It’s taken me a while to post this up; I just had to wait to do a side-by-side comparison when a brewer makes a light and dark version of the same beer. St Austell, that Cornish bedrock of the eponymous Tribute, have always had a few secret weapons up their sleeve; Admiral’s Ale is a fantastically complex drop, and you’ll find a secret fan club for Proper Job.
What makes Proper Job (5.5%abv) a little special is the fact that it’s almost unashamedly non-commercial; a truly English IPA that manages to be both tasty and assertive enough to satisfy traditionalists and hop-heads alike. There’s smooth, wheaty malt, sure, but over the top there’s a marmalade-heavy juiciness; and on top of that richness comes zingy grapefruit notes both in the aroma and the taste. The bitterness is, as the label states for a change, powerful, and supremely rising in it’s assertiveness. This is not a crowd-pleaser; Proper Job manages to tread that line between mainstream and ‘different’ very well indeed.
Proper Black (6%abv) arrived to very little fanfare when the world was going crazy for Black IPA; and again, there’s a great balance here. Tasting the two side-by-side almost makes me want the same beer but different colours (even the label is a negative version of the original), but Proper Black manages to be even more assertive, if you ask me. Black as night, the body of the beer is massively different to it’s lighter sister. Massive roasted notes, milk chocolate, drying coffee (Latte? Espresso?) give the beer a full yet rounded body; and all those bitter-end-of-the-scale flavours give PB a dry, dry finish. To counter this, the hop profile seems almost twice a big as PJ; Grapefruit upon Grapefruit upon Orange pith. Big, Brash and Powerful; Proper Black is one beer not to be messed with.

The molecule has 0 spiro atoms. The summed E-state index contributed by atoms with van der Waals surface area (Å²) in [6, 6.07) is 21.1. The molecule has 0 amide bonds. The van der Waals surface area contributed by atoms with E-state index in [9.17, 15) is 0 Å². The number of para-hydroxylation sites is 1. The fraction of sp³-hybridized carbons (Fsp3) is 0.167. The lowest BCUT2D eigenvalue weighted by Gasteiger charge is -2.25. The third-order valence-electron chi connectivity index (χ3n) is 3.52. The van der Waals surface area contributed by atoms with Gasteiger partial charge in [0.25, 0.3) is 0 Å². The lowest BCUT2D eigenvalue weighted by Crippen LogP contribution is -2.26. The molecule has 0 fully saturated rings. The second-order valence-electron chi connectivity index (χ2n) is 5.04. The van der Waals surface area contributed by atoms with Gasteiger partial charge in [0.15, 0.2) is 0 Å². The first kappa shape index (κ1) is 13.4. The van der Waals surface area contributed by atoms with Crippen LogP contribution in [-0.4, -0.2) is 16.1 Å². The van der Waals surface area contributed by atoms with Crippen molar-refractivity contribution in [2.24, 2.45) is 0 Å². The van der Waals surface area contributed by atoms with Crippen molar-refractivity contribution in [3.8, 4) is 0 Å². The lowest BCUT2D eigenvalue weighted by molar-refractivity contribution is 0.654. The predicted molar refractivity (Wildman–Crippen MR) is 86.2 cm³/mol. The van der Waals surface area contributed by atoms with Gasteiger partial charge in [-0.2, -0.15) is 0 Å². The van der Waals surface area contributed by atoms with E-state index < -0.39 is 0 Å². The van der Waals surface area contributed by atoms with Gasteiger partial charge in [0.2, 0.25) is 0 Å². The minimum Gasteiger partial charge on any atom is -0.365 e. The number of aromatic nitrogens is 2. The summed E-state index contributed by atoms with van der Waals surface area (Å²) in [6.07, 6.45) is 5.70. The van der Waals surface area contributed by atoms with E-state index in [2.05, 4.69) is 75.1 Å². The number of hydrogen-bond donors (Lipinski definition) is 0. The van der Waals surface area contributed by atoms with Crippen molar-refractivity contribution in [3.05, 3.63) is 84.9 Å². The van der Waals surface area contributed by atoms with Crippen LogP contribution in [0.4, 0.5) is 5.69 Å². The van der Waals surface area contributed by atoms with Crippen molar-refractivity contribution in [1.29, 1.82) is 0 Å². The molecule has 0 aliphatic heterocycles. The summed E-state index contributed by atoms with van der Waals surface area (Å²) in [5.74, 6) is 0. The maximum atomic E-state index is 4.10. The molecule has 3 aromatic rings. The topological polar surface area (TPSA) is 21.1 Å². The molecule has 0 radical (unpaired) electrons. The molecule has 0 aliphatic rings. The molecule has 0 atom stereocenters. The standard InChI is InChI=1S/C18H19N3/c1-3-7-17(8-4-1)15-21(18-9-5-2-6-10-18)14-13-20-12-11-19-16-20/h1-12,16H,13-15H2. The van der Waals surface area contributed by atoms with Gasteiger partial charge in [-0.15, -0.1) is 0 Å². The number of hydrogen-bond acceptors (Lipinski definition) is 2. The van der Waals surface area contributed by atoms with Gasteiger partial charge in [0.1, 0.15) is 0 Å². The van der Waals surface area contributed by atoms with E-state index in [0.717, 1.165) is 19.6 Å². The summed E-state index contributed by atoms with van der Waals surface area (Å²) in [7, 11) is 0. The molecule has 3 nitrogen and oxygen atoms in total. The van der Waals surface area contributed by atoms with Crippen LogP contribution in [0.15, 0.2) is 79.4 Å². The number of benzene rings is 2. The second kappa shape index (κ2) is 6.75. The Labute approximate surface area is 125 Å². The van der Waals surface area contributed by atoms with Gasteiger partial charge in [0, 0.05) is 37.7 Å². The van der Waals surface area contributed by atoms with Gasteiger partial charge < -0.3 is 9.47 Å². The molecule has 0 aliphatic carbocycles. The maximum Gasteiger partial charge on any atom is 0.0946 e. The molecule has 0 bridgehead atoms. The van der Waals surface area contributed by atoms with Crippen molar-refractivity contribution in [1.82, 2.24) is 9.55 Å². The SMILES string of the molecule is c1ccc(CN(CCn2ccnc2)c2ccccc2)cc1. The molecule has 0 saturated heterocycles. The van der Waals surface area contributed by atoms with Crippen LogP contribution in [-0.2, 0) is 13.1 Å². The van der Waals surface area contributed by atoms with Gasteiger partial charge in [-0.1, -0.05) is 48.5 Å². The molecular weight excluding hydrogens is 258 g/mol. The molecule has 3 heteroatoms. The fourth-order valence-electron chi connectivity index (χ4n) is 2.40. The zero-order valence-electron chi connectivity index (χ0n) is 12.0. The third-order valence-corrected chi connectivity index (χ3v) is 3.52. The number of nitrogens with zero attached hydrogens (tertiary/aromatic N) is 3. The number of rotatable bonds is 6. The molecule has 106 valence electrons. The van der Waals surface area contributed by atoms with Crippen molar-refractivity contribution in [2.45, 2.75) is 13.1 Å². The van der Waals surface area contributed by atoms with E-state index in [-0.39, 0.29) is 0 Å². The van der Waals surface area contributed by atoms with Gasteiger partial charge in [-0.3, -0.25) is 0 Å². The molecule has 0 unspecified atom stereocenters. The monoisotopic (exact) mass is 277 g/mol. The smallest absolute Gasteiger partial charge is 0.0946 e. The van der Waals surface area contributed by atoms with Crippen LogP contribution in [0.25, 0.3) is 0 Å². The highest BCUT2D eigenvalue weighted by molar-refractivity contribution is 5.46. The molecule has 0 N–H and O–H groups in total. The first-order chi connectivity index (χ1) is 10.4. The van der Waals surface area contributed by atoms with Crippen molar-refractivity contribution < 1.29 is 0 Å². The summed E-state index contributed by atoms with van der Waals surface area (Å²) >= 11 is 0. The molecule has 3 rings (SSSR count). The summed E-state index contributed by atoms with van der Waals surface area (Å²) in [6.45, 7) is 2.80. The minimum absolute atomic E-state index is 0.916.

Whilst we are on the Black IPA channel, Buxton’s
wonderful Black Rocks
is on at North Bar
this weekend, alongside Moor Top, Kinder Sunset and the awesome Axe Edge IPA. Put this alongside Proper Job and you’ve got a very different prospect: BR is much, much fruitier; tropical fruits, Lychee and Strawberry dominate, and the body of the beer is light enough to lift those up but roasty enough to make sure you know it’s a dark beer. Fruity, Smooth and with a real depth, Black Rocks is one of the most balanced, drinkable BIPA’s I’ve tried.